25. Feliciano, D.; Slee, B.; Hunter, C.; Smith, P. Estimating the contribution of rural land uses to greenhouse gas emissions: A case study of North East Scotland. Environ. Sci. Policy 2013, 25, 36–49. [Google Scholar]
  26. ISTAT. 6° Censimento Generale dell’Agricoltura. ATLANTE DELL’AGRICOLTURA ITALIANA. Available online: www.istat.it/ (accessed on 23 September 2018).
  27. BDN. Banca Dati Nazionale dell’Anagrafe Zootecnica. Available online: http://statistiche.izs.it/portal/page?_pageid=73,12918&_dad=portal (accessed on 23 September 2018).
  28. Rete Rurale Nazionale. Available online: www.reterurale.it/ (accessed on 5 March 2019).
  29. Llonch, P.; Haskell, M.J.; Dewhurst, R.J.; Turner, S.P. Current available strategies to mitigate greenhouse gas emissions in livestock systems: An animal welfare perspective. Animal 2017, 11, 274–284. [Google Scholar] [PubMed]
  30. Faostat. Emissions data. Available online: www.fao.org/faostat/en/#data (accessed on 9 January 2019).
  31. Pereira, V.J.; Martinho, D. Insights from over 30 years of common agricultural policy in Portugal. Outlook Agric. 2017, 46, 223–229. [Google Scholar]
  32. Santeramo, F.G.; Searle, S. Linking soy oil demand from the US Renewable Fuel Standard to palm oil expansion through an analysis on vegetable oil price elasticities. Energy Policy 2019, 127, 19–23. [Google Scholar]
  33. Solazzo, R.; Pierangeli, F. How does greening affect farm behaviour? Trade-off between commitments and sanctions in the northern Italy. Agric. Syst. 2016, 149, 88–98. [Google Scholar]
  34. Cortignani, R.; Dono, G. Agricultural policy and climate change: an integrated assessment of the impacts on an agricultural area of Southern Italy. Environ. Sci. Policy 2018, 81, 26–35. [Google Scholar]
  35. Solazzo, R.; Donati, M.; Tomasi, L.; Arfini, F. How effective is greening policy in reducing GHG emissions from agriculture? Evidence from Italy. Sci. Total Environ. 2016, 573, 1115–1124. [Google Scholar] [PubMed]
Figure 1. The rational of the empirical specifications.
Figure 1. The rational of the empirical specifications.
Sustainability 11 02316 g001
Table 1. A synthetic outline of the literature on the environmental and social issues related to the livestock sector.
Table 1. A synthetic outline of the literature on the environmental and social issues related to the livestock sector.
ReferencesTopicSubject
Gaudino et al. [3]Livestock sector as relevant contributor of GHG emissionsCattle, Italy
Pelletier et al. [4]Methods to improve environmental/social sustainability of livestockPoultry, Canada
Vitousek et al. [5]Correlation between livestock density and GHG emissionsLivestock
Steinfeld et al. [7]Livestock sector as relevant contributor of GHG emissionsLivestock
da Silva et al. [9]Livestock intensification and environmental/social concernsLivestock, Brazil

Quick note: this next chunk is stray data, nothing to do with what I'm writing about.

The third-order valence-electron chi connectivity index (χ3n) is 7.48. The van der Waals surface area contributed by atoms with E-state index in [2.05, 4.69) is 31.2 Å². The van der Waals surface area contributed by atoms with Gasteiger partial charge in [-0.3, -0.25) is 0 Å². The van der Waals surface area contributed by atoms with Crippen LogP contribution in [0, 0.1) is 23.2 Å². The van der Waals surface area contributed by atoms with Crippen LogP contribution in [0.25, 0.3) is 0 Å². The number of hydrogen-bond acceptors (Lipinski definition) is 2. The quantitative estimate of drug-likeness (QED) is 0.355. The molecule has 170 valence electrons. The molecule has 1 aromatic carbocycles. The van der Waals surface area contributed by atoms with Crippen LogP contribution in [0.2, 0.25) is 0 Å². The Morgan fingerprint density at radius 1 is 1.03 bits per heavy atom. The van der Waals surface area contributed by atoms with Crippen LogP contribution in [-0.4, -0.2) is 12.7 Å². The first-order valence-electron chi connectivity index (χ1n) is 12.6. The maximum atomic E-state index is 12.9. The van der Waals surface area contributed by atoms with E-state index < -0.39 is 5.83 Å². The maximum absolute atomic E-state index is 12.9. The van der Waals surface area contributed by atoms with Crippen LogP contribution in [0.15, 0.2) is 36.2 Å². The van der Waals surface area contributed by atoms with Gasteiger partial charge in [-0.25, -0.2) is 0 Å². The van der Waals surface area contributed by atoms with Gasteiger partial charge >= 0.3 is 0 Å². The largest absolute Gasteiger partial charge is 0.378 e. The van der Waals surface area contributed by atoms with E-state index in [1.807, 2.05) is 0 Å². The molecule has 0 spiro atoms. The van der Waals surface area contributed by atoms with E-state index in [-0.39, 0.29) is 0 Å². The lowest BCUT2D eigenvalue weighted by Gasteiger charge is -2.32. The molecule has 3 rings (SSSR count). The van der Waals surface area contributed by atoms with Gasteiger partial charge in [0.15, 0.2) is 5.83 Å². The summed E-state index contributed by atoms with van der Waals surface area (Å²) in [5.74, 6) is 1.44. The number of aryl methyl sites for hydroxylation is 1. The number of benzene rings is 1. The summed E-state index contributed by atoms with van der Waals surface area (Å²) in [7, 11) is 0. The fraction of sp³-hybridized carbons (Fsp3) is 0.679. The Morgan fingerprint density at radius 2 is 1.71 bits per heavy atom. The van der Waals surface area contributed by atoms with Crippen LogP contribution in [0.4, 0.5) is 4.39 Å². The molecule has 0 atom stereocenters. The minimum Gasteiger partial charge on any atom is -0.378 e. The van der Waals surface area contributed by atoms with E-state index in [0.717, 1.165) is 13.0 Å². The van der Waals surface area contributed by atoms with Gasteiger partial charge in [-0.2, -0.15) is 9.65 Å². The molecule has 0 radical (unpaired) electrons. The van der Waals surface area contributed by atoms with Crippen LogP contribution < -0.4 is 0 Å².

Cederberg and Stadig [14]GHG emissions of livestock higher than other agricultural sectorsCattle, Sweden
Casey and Holden [15]GHG emissions of livestock higher than other agricultural sectorsCattle, Ireland
Lovett et al. [16]GHG emissions of livestock higher than other agricultural sectorsCattle, Ireland
Pelletier et al. [18]Methods to improve environmental sustainability of livestockPoultry, United States
Tallentire et al. [19]Methods to improve environmental sustainability of livestockPoultry
Tallentire et al. [20]Methods to improve environmental sustainability of livestockPoultry
Nieto et al. [21]Correlation between animal welfare and environmental impactsCattle, Argentina
Garnett [23]Correlation between livestock density and GHG emissionsLivestock
Havlík et al. [24]Livestock sector as relevant contributor of GHG emissionsLivestock
Feliciano et al. [25]Livestock sector as relevant contributor of GHG emissionsLivestock, United Kingdom
Table 2. List of dependent and independent variables: descriptive statistics.
Table 2. List of dependent and independent variables: descriptive statistics.
VariableDescriptionUnitMeanStd. dev.MinMax
Dependent variables
Adoption of measure of animal welfareMeasure of animal welfare in force in 20100/10.6070.4910.0001.000
Budget for animal welfareIncidence of budget for measure of animal welfare on EAFRD budget 2007–2013mln €0.0610.1670.0000.800
Independents variables
LULivestock units of cattlemln head0.0580.0810.0010.447
LU (min)Minimum LUs by regionmln head0.0110.0100.0010.045
LU (max)Maximum LUs by regionmln head0.1520.1510.0050.447
LU (mean)Average LUs by regionmln head0.0580.0410.0040.126
LU (max-min)Difference between maximum and minimum LUs by regionmln head0.1410.1520.0000.439
UAAUtilised agricultural areamln ha0.1200.0830.0020.495
UAA (min)Minimum UAA by regionmln ha0.0520.0480.0020.210
UAA (max)Maximum UAA by regionmln ha0.2180.0940.0130.495
UAA (mean)Average UAA by regionmln ha0.1200.0520.0110.260
UAA (max-min)Difference between maximum and minimum UAA by regionmln ha0.1660.0780.0000.389
1–19 headsNumber of farms with 1–19 headsnumber864.505893.27929.0006159.000
20–99 headsNumber of farms with 20–99 headsnumber373.953408.6327.0002407.000
100–499 headsNumber of farms with 100–499 headsnumber117.065218.6580.0001386.000
More than 500 headsNumber of farms with more than 500 headsnumber10.23425.5870.000165.000
LU/AWUWork intensity for livestocknumber32.36525.7214.800120.000